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Youth demand action from State House to stop fare hikes
700 teens march in support of an affordable MBTA system
[BOSTON – March 30] On Thursday, 700 youth from Boston, Somerville, Chelsea, Cambridge, Brookline and Quincy rallied in downtown Boston to voice opposition to the proposed MBTA fare hike and service cuts. Marching one day after the MBTA’s final proposal for a 23 percent fare hike, teens from the Youth Affordabili(T) Coalition (YAC) blasted MassDOT and State House leaders for not doing enough to protect youth riders.
“We depend on the T for school, work, healthcare appointments and more,” said Modesto Sanchez of YAC, a march organizer. “That’s why we called this our March for Opportunity,” or “Opportuni(T)” as one banner described.
The march made its first stop at the state Transportation Building, where youth leaders met with MassDOT Board Chairman John Jenkins. Secretary of Transportation Richard Davey refused to meet with the group.
After boisterous chanting, such as “You say cut back; we say fight back,” march leader Tyree Ware declared, “It is clear that MassDOT and the MBTA won’t do anything for us. We need to take this to their bosses!” With that, the march departed for the State House.
At the State House, youth leaders met with staff from the offices of Governor Patrick, Speaker DeLeo and Senate President Murray. All three were asked to commit to removing the Big Dig Debt burden from the MBTA—approximately $3.3 billion—and all refused.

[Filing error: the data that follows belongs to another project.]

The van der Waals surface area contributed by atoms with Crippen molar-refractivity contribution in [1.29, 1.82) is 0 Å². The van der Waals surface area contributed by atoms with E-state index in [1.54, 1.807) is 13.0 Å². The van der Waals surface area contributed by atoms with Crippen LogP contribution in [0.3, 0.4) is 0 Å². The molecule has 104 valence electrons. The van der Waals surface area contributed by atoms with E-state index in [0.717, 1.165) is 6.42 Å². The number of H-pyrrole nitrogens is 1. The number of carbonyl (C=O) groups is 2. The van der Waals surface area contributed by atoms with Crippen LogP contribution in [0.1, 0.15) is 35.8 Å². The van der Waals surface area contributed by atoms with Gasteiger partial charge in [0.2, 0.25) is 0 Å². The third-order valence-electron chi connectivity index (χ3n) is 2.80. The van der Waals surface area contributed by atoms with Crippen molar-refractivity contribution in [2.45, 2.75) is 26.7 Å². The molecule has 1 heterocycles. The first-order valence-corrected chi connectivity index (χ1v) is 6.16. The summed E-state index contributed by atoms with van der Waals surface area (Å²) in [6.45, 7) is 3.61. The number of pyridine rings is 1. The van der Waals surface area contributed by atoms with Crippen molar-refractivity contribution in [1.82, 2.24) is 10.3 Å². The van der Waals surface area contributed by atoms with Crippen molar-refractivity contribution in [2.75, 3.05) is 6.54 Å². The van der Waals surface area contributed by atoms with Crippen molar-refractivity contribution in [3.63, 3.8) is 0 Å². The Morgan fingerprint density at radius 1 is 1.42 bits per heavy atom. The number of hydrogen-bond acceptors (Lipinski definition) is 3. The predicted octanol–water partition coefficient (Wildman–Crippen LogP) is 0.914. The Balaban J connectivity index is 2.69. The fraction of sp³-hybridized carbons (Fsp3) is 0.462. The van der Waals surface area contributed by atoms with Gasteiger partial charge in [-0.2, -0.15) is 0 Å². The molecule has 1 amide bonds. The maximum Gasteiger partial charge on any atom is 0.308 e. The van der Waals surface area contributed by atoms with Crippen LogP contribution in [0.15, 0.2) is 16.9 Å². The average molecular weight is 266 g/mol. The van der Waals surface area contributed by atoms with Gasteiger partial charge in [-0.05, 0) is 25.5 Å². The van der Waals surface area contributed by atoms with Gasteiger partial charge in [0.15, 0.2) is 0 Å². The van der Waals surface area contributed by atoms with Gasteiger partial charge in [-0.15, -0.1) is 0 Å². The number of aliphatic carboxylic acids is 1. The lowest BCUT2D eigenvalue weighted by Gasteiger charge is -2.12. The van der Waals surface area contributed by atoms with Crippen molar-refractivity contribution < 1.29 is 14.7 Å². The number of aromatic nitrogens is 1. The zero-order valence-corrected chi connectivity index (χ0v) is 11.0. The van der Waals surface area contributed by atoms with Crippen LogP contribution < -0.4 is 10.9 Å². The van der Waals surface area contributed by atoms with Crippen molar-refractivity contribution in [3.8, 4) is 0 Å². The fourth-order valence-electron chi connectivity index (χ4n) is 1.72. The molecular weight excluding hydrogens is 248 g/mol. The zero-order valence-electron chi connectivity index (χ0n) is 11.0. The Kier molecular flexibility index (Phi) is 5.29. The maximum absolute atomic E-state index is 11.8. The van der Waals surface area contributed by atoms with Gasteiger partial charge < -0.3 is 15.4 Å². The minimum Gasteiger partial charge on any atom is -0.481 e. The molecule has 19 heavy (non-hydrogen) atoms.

Returning from the meetings to the march outside, youth voiced anger over the officials’ refusal to meet in person and overall silence during the MBTA’s fare increase process.
Jean Charles of YAC told the crowd that Speaker DeLeo’s Chief of Staff responded that the Big Dig Debt and transportation funding is “too complicated.” Charles stirred the crowd to repeat, “it’s complicated,” several times before declaring, “My need to get to school isn’t complicated!’”
Many youth spoke of not being able to afford the T with current prices. They cited consequences of the 23% fare hike that include dropping out of school, losing jobs and forcing families to decide between transportation and food.
“We need a Youth Pass,” said Katherine Castillo of YAC. “That is how we can get to opportunities.” The group’s proposed Youth Pass, which was the focus of several speakers, is a discounted monthly pass for youth between the ages of 12 and 21.
YAC, which has also been a fixture of the MBTA’s contentious public hearing process in recent months, pledges to continue to build pressure on State House leaders until all fare hikes and service cuts are off the table, public transportation is adequately funded and the Youth Pass is implemented.